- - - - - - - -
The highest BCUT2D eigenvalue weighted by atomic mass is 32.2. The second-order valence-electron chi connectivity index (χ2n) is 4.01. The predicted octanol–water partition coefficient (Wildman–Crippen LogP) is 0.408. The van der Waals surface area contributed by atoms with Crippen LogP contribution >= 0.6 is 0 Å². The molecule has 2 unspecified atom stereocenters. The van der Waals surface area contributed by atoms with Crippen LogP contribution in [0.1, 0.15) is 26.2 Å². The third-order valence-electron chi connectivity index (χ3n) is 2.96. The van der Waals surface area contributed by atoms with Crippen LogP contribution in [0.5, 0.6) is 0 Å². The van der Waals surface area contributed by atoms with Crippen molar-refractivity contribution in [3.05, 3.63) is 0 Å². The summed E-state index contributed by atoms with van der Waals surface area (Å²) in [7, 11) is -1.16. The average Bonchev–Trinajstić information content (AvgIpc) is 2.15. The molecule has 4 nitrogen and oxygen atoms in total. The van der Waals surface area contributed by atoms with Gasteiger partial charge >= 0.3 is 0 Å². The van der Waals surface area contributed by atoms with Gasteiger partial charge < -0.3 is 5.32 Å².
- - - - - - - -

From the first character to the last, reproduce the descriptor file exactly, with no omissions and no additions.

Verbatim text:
The highest BCUT2D eigenvalue weighted by atomic mass is 32.2. The second-order valence-electron chi connectivity index (χ2n) is 4.01. The predicted octanol–water partition coefficient (Wildman–Crippen LogP) is 0.408. The van der Waals surface area contributed by atoms with Crippen LogP contribution >= 0.6 is 0 Å². The molecule has 2 unspecified atom stereocenters. The van der Waals surface area contributed by atoms with Crippen LogP contribution in [0.1, 0.15) is 26.2 Å². The third-order valence-electron chi connectivity index (χ3n) is 2.96. The van der Waals surface area contributed by atoms with Crippen LogP contribution in [0.5, 0.6) is 0 Å². The van der Waals surface area contributed by atoms with Crippen molar-refractivity contribution in [3.05, 3.63) is 0 Å². The summed E-state index contributed by atoms with van der Waals surface area (Å²) in [7, 11) is -1.16. The average Bonchev–Trinajstić information content (AvgIpc) is 2.15. The molecule has 4 nitrogen and oxygen atoms in total. The van der Waals surface area contributed by atoms with Gasteiger partial charge >= 0.3 is 0 Å². The van der Waals surface area contributed by atoms with Gasteiger partial charge < -0.3 is 5.32 Å².